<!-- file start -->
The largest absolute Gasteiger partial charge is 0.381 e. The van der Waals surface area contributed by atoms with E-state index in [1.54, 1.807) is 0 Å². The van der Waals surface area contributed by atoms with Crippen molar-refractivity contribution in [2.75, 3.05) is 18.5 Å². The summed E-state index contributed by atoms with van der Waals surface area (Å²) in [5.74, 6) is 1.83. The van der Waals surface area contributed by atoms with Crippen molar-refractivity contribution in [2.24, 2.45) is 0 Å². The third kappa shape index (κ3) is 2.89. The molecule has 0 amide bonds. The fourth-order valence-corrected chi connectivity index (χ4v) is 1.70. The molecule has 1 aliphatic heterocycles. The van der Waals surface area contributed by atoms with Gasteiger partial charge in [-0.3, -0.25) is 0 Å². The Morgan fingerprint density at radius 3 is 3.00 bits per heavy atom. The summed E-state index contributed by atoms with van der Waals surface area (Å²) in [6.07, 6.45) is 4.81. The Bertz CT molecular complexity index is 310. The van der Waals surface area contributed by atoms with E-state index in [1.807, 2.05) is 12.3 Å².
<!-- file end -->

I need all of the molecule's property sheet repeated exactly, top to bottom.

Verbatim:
The largest absolute Gasteiger partial charge is 0.381 e. The van der Waals surface area contributed by atoms with E-state index in [1.54, 1.807) is 0 Å². The van der Waals surface area contributed by atoms with Crippen molar-refractivity contribution in [2.75, 3.05) is 18.5 Å². The summed E-state index contributed by atoms with van der Waals surface area (Å²) in [5.74, 6) is 1.83. The van der Waals surface area contributed by atoms with Crippen molar-refractivity contribution in [2.24, 2.45) is 0 Å². The third kappa shape index (κ3) is 2.89. The molecule has 0 amide bonds. The fourth-order valence-corrected chi connectivity index (χ4v) is 1.70. The molecule has 1 aliphatic heterocycles. The van der Waals surface area contributed by atoms with Gasteiger partial charge in [-0.3, -0.25) is 0 Å². The Morgan fingerprint density at radius 3 is 3.00 bits per heavy atom. The summed E-state index contributed by atoms with van der Waals surface area (Å²) in [6.07, 6.45) is 4.81. The Bertz CT molecular complexity index is 310. The van der Waals surface area contributed by atoms with E-state index in [1.807, 2.05) is 12.3 Å².